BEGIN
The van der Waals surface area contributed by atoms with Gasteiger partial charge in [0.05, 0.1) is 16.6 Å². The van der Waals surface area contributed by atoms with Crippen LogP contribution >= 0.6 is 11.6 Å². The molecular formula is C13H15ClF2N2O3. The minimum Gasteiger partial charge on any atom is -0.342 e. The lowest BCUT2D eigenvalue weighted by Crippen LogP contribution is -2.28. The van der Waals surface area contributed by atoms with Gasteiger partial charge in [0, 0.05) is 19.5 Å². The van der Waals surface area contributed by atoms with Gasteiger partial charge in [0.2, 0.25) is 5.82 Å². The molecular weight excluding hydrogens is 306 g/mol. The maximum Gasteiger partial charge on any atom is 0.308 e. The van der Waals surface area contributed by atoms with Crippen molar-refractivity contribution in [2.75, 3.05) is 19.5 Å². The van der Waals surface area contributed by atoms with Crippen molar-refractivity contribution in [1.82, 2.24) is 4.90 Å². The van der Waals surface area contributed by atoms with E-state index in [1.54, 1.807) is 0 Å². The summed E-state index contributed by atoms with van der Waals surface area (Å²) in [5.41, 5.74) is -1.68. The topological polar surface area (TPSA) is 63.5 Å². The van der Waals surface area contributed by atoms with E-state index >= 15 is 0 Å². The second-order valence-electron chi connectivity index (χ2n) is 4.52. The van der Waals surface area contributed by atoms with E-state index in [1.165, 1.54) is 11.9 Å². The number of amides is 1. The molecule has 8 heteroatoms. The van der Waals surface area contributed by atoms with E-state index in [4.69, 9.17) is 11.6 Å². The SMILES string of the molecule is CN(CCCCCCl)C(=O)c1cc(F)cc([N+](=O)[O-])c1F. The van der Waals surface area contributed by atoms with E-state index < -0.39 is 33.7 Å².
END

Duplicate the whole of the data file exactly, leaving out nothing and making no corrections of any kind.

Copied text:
The van der Waals surface area contributed by atoms with Gasteiger partial charge in [0.05, 0.1) is 16.6 Å². The van der Waals surface area contributed by atoms with Crippen LogP contribution >= 0.6 is 11.6 Å². The molecular formula is C13H15ClF2N2O3. The minimum Gasteiger partial charge on any atom is -0.342 e. The lowest BCUT2D eigenvalue weighted by Crippen LogP contribution is -2.28. The van der Waals surface area contributed by atoms with Gasteiger partial charge in [0, 0.05) is 19.5 Å². The van der Waals surface area contributed by atoms with Gasteiger partial charge in [0.2, 0.25) is 5.82 Å². The molecular weight excluding hydrogens is 306 g/mol. The maximum Gasteiger partial charge on any atom is 0.308 e. The van der Waals surface area contributed by atoms with Crippen molar-refractivity contribution in [2.75, 3.05) is 19.5 Å². The van der Waals surface area contributed by atoms with Crippen molar-refractivity contribution in [1.82, 2.24) is 4.90 Å². The van der Waals surface area contributed by atoms with E-state index in [1.54, 1.807) is 0 Å². The summed E-state index contributed by atoms with van der Waals surface area (Å²) in [5.41, 5.74) is -1.68. The topological polar surface area (TPSA) is 63.5 Å². The van der Waals surface area contributed by atoms with E-state index >= 15 is 0 Å². The second-order valence-electron chi connectivity index (χ2n) is 4.52. The van der Waals surface area contributed by atoms with E-state index in [1.165, 1.54) is 11.9 Å². The number of amides is 1. The molecule has 8 heteroatoms. The van der Waals surface area contributed by atoms with E-state index in [4.69, 9.17) is 11.6 Å². The SMILES string of the molecule is CN(CCCCCCl)C(=O)c1cc(F)cc([N+](=O)[O-])c1F. The van der Waals surface area contributed by atoms with E-state index < -0.39 is 33.7 Å².